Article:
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Jeremiah 24 New Revised Standard Version Catholic Edition (NRSVCE)

The Good and the Bad Figs

24 The Lord showed me two baskets of figs placed before the temple of the Lord. This was after King Nebuchadrezzar of Babylon had taken into exile from Jerusalem King Jeconiah son of Jehoiakim of Judah, together with the officials of Judah, the artisans, and the smiths, and had brought them to Babylon. One basket had very good figs, like first-ripe figs, but the other basket had very bad figs, so bad that they could not be eaten. And the Lord said to me, “What do you see, Jeremiah?” I said, “Figs, the good figs very good, and the bad figs very bad, so bad that they cannot be eaten.”

Then the word of the Lord came to me: Thus says the Lord, the God of Israel: Like these good figs, so I will regard as good the exiles from Judah, whom I have sent away from this place to the land of the Chaldeans. I will set my eyes upon them for good, and I will bring them back to this land. I will build them up, and not tear them down; I will plant them, and not pluck them up. I will give them a heart to know that I am the Lord; and they shall be my people and I will be their God, for they shall return to me with their whole heart.

But thus says the Lord: Like the bad figs that are so bad they cannot be eaten, so will I treat King Zedekiah of Judah, his officials, the remnant of Jerusalem who remain in this land, and those who live in the land of Egypt. I will make them a horror, an evil thing, to all the kingdoms of the earth—a disgrace, a byword, a taunt, and a curse in all the places where I shall drive them. 10 And I will send sword, famine, and pestilence upon them, until they are utterly destroyed from the land that I gave to them and their ancestors.

New Revised Standard Version Catholic Edition (NRSVCE)

New Revised Standard Version Bible: Catholic Edition, copyright © 1989, 1993 the Division of Christian Education of the National Council of the Churches of Christ in the United States of America. Used by permission. All rights reserved.

Jeremiah 24 New International Version (NIV)

Two Baskets of Figs

24 After Jehoiachin[a] son of Jehoiakim king of Judah and the officials, the skilled workers and the artisans of Judah were carried into exile from Jerusalem to Babylon by Nebuchadnezzar king of Babylon, the Lord showed me two baskets of figs placed in front of the temple of the Lord. One basket had very good figs, like those that ripen early; the other basket had very bad figs, so bad they could not be eaten.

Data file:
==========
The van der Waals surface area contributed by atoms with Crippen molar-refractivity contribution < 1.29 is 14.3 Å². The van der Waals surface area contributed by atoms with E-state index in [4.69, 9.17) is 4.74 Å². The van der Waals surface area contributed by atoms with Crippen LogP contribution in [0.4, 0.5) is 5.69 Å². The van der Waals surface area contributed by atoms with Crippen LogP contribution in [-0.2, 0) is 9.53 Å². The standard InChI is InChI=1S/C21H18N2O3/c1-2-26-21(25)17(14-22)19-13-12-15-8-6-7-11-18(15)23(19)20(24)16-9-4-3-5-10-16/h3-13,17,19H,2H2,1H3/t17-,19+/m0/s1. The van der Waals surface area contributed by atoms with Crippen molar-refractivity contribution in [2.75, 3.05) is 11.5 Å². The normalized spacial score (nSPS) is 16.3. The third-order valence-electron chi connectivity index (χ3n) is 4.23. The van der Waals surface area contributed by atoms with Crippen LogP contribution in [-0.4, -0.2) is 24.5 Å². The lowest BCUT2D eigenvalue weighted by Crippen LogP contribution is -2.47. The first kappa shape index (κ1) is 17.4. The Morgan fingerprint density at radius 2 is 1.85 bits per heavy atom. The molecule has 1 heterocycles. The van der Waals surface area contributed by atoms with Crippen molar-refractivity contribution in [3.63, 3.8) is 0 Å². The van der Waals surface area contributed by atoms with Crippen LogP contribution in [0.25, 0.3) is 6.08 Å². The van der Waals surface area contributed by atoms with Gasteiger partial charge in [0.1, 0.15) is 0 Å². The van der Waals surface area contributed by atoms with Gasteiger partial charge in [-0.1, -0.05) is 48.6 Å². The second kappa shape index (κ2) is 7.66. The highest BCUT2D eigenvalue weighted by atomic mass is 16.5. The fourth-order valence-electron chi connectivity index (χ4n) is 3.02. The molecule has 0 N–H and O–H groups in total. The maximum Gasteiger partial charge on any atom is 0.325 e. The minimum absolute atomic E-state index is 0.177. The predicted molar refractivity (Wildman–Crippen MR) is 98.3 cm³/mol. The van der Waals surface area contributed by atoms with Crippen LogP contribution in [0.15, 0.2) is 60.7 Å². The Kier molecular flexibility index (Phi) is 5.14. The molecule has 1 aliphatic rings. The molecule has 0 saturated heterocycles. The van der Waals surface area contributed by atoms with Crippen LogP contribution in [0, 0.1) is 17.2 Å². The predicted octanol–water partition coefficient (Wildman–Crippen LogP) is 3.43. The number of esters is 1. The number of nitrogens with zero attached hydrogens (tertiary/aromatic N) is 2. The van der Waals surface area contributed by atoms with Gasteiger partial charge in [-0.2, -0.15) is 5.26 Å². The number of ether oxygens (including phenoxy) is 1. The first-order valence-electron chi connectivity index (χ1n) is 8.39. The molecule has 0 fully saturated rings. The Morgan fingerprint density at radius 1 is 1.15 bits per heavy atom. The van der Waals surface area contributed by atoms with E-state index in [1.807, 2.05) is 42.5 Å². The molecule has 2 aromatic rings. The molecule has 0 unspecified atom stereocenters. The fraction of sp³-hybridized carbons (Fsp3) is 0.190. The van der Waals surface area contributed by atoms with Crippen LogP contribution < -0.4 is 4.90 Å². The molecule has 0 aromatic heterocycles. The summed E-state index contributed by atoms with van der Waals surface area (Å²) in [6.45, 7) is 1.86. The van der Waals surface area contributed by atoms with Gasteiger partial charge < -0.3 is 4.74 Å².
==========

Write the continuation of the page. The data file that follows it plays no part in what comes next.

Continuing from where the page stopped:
Then the Lord asked me, “What do you see, Jeremiah?”

“Figs,” I answered. “The good ones are very good, but the bad ones are so bad they cannot be eaten.”

Then the word of the Lord came to me: “This is what the Lord, the God of Israel, says: ‘Like these good figs, I regard as good the exiles from Judah, whom I sent away from this place to the land of the Babylonians.[b] My eyes will watch over them for their good, and I will bring them back to this land. I will build them up and not tear them down; I will plant them and not uproot them. I will give them a heart to know me, that I am the Lord. They will be my people, and I will be their God, for they will return to me with all their heart.

“‘But like the bad figs, which are so bad they cannot be eaten,’ says the Lord, ‘so will I deal with Zedekiah king of Judah, his officials and the survivors from Jerusalem, whether they remain in this land or live in Egypt. I will make them abhorrent and an offense to all the kingdoms of the earth, a reproach and a byword, a curse[c] and an object of ridicule, wherever I banish them. 10 I will send the sword, famine and plague against them until they are destroyed from the land I gave to them and their ancestors.’”

Footnotes:

  1. Jeremiah 24:1 Hebrew Jeconiah, a variant of Jehoiachin
  2. Jeremiah 24:5 Or Chaldeans
  3. Jeremiah 24:9 That is, their names will be used in cursing (see 29:22); or, others will see that they are cursed.
New International Version (NIV)

Holy Bible, New International Version®, NIV® Copyright ©1973, 1978, 1984, 2011 by Biblica, Inc.® Used by permission. All rights reserved worldwide.

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